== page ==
Jesus then stated, “I am the resurrection and the life. He who exercises faith in me even though he dies will come to life.”
This indicated that Jehovah God would give his Son the authority to perform resurrections on a global scale in the future. Jesus’ question was “Do you believe this?”
Martha affirmed her belief in him as the Christ saying, “Yes, Lord; I have believed that you are the Christ the Son of God, the One coming into the world.”
However, she did not comment further but rather went off to call her sister Mary. Perhaps hope was rising in her heart that Jesus would resurrect her brother as she tried to ensure her sister would come by saying, “The Teacher is present and is calling you.”
This enticement worked as her sister “got up quickly” and went with Martha to Jesus. (John 11:25-31)
On arriving where Jesus was, Mary fell at his feet and said to him “Lord, if you had been here, my brother would not have died.” Mary wept there and those who had followed her joined in. This affected Jesus deeply as he “groaned in spirit and became troubled”. He then asked, “Where have you laid him?”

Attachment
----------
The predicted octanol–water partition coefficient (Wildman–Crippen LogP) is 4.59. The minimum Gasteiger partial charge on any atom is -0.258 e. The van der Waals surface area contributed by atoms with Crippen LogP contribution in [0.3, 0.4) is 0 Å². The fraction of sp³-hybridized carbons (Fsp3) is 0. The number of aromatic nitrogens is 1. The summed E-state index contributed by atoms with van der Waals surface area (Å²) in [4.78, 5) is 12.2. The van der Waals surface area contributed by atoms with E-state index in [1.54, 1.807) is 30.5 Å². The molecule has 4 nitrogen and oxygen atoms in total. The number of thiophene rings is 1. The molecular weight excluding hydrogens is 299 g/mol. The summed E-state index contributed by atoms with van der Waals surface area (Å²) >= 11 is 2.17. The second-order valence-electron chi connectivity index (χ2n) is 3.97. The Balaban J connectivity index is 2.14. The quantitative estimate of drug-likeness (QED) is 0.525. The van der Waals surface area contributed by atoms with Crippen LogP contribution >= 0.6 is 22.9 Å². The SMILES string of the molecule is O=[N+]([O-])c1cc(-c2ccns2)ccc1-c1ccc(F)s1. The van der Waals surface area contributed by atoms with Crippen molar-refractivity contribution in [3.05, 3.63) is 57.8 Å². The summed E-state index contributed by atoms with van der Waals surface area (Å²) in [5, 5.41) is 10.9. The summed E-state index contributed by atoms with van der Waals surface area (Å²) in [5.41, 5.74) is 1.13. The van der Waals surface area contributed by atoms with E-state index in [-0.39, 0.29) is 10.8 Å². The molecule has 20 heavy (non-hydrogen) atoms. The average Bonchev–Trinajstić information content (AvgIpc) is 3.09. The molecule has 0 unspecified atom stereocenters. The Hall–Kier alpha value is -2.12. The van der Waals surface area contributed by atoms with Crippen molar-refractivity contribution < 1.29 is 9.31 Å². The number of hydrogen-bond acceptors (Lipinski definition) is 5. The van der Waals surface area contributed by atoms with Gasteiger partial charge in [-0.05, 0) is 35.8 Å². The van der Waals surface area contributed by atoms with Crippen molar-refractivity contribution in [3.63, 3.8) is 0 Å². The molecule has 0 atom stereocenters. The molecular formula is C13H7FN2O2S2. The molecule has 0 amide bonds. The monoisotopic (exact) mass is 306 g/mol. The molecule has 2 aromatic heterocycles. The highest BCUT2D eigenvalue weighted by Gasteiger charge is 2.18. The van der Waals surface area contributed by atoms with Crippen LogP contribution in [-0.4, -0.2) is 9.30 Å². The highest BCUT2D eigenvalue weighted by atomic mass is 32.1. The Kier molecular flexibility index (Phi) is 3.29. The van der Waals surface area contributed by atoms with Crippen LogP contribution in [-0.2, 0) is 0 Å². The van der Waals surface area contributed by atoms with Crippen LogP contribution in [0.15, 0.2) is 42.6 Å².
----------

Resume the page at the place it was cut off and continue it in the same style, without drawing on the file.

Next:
Those with Mary answered, “Lord, come and see.”
Jesus could no longer contain his emotions and displayed his deep feelings for the grief caused to those attending the tomb by giving way to tears himself. (John 11:32-33)
Jesus then composed himself and as the group arrived at the memorial tomb Martha could not believe what she next hears Jesus request: “Take the stone away!”.—John 11:38-39.
Martha’s immediate response was to object, “Lord, by now he must smell, for it is four days.”[ii]
Nevertheless, Jesus kindly reminded her, “Did I not tell you that if you would believe you would see the glory of God?”
Those in the crowd then moved the stone away from the entrance of the tomb. Martha did believe, and she got to see the glory of Jehovah God and the power vested in his son Jesus Christ. Right then and there, Jehovah empowered his beloved Son Jesus Christ to bring Lazarus back to life! Jesus firstly prayed out loud so that those there “might believe that you [Jehovah] have sent me [Jesus] forth.” Jesus gave a commanding call, “Lazarus, come on out!” and out from the cave came Lazarus, still bound in the bandages used to prepare the body. (John 11:40-44)
Life would never be the same again for Mary, Martha and Lazarus. Nor for many who witnessed these events. Many put faith in Jesus as a result. (John 11:45)
Is there any other evidence that this occurred? A while later, just 6 days before Jesus death, the account in John 12:1-2, 9-10 states that a great crowd of Jews came to Bethany to see Jesus and Lazarus who he had raised up from the dead. This resulted in the chief priests now taking counsel to kill Lazarus in addition to Jesus because so many Jews were putting faith in Jesus because of the resurrection of Lazarus. (John 12:11)